Anthony Joshua, ever more the golden boy of British boxing, says he has no interest in trying to conquer America after adding a fourth world heavyweight championship belt to his collection on Saturday.
Instead, he wants America - in the shape of WBC champion Deontay Wilder - to come and fight him in his own backyard for the undisputed crown.
However, Barry Hearn, the chairman and founder of his promotion company 'Matchroom', suggested that Joshua might head to America to boost his profile across the Atlantic.
The WBC title is the only one remaining on Joshua's radar after he took the WBO championship from New Zealand's previously unbeaten Joseph Parker with a unanimous points decision at Cardiff's Principality Stadium.
"All these years, the UK fighters had to go to America and everyone had to spend a heap of money to go to Vegas," he said from the ring.
"We can do it in London, around Wembley, or Cardiff. It's local. We're staying right here.
"Wilder - Let's go baby, let's go."
Taken to 12 rounds for the first time in his professional career, the 2012 Olympic gold medallist added Parker's WBO belt to his own WBA Super, IBF and IBO titles in front of a 78,000 crowd at Cardiff's Principality Stadium.
The judges scored it 118-110, 118-110 and 119-109 in his favour, leaving Joshua just one belt - Wilder's WBC title - away from becoming the first undisputed champion since compatriot Lennox Lewis in 2000.
Joshua won his first three belts by stopping Ukrainian Wladimir Klitschko at London's Wembley Stadium in April last year, with 90,000 fans celebrating one of the great nights for British boxing.
He has now twice defended titles in Cardiff before similarly huge crowds.
If some had expected an early knockout it did not pan out that way, even if Joshua could be said to have controlled most of the 12 rounds by using his jab and left hooks to telling effect.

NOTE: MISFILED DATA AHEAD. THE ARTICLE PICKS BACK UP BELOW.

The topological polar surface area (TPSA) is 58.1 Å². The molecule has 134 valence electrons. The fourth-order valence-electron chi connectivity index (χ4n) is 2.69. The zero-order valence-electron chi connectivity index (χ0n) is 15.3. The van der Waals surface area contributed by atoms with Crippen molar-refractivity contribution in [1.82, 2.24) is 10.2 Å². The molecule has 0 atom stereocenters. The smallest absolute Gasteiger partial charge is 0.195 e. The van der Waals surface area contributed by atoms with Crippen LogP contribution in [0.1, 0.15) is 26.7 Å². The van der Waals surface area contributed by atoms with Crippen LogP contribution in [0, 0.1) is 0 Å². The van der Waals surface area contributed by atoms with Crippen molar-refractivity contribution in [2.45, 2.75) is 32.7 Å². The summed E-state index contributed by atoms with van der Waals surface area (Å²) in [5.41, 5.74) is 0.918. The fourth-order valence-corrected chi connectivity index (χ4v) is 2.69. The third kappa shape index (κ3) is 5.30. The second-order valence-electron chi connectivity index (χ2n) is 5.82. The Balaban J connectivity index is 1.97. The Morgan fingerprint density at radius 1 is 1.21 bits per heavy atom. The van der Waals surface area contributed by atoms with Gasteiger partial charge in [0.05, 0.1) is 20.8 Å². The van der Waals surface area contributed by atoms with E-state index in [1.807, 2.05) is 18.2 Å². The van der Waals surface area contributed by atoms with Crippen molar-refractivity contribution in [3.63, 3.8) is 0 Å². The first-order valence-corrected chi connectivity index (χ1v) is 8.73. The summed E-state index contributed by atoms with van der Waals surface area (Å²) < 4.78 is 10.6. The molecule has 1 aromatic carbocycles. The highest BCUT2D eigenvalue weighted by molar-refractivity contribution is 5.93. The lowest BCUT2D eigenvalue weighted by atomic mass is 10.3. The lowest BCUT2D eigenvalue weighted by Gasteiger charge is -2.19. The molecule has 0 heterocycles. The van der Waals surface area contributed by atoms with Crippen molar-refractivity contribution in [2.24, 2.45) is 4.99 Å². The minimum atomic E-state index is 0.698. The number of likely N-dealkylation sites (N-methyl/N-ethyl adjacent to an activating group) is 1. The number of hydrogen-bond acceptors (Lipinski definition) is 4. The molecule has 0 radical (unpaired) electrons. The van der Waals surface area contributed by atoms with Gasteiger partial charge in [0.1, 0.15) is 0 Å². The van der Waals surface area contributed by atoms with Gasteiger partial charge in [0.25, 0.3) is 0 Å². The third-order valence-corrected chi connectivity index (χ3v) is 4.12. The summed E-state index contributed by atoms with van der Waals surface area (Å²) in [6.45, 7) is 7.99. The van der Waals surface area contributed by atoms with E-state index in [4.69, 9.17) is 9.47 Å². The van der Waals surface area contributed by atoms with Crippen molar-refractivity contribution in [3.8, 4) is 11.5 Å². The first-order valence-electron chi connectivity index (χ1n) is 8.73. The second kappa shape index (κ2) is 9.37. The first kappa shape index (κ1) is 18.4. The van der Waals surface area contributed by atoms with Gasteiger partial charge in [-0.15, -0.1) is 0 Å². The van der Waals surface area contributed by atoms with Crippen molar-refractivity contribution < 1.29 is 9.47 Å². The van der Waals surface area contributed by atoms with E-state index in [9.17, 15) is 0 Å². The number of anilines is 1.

Apart from an explosive sixth round, with both trading some stinging blows, neither looked likely to buckle with Parker showing more staying power than any of Joshua's previous opponents.
The referee also intervened repeatedly, breaking up the fight just as it seemed to be heating up and calling a time out in the ninth with Joshua returning to his corner to tighten up his gloves.
Asked what he would have to do to beat Wilder, Joshua replied: "Get him in the ring and I'll knock him spark out."
What a robbery... WOW‼️ @joeboxerparker great job Bro omg don’t apologize you did nothing wrong. True champion. @anthonyfjoshua, I ACCEPTED 100%— Deontay Wilder (@BronzeBomber) April 1, 2018
P.S. Take AFRICA off your Arm. They’re warriors. You from UK brotha pic.twitter.com/09yv1bCqrq
The Briton's promoter Eddie Hearn questioned whether Wilder was up to the challenge, however.
"Deontay Wilder was supposed to be here tonight, but he pulled out," he told Sky Sports television. "Deontay Wilder's people don't contact us, they don't want to know. He talks the talk, he can't walk the walk."
"We'll do it anywhere," he added. "Have you seen where he boxes? He boxes in some great venues with no one there. Look at what we're doing over here. Look at what Anthony Joshua's doing.
"Deontay Wilder will be watching right now. And this is called a show, this is called a crowd. He will not beat AJ and these people."
Wilder, unbeaten in 40 fights, begged to differ and put out a video on social media after the fight suggesting he wanted to make it happen.
"Of course I want Joshua to fight, he knows it no matter what they say and no matter what his promoter says ... I want the fight, let's make the fight happen, stop making these excuses," he said.
Eddie Hearn's father Barry, the chairman and founder of Matchroom, contended that Joshua should be willing to fight Wilder in the US.
Hearn said: "Anthony Joshua wants all the belts - that is the big card Deontay Wilder has got to play (but) commercially, Joshua is far bigger than Deontay Wilder.
"I think Wilder would come over here because in the world we live in, in boxing, the couple of million dollars Wilder is getting for a fight is pretty small fry in comparison to the rewards that await him for a Joshua fight. Travelling is not usually a problem if the money is right.
"But I still think in the long term, if Anthony sits down and thinks it through, he may come to the decision that to be a truly global sportstar he needs to go to America - not just for the money - but, in terms of the brand value of AJ, fighting in America is going to be on his horizon.
"I wouldn't rule out AJ fighting in America despite his comments last night."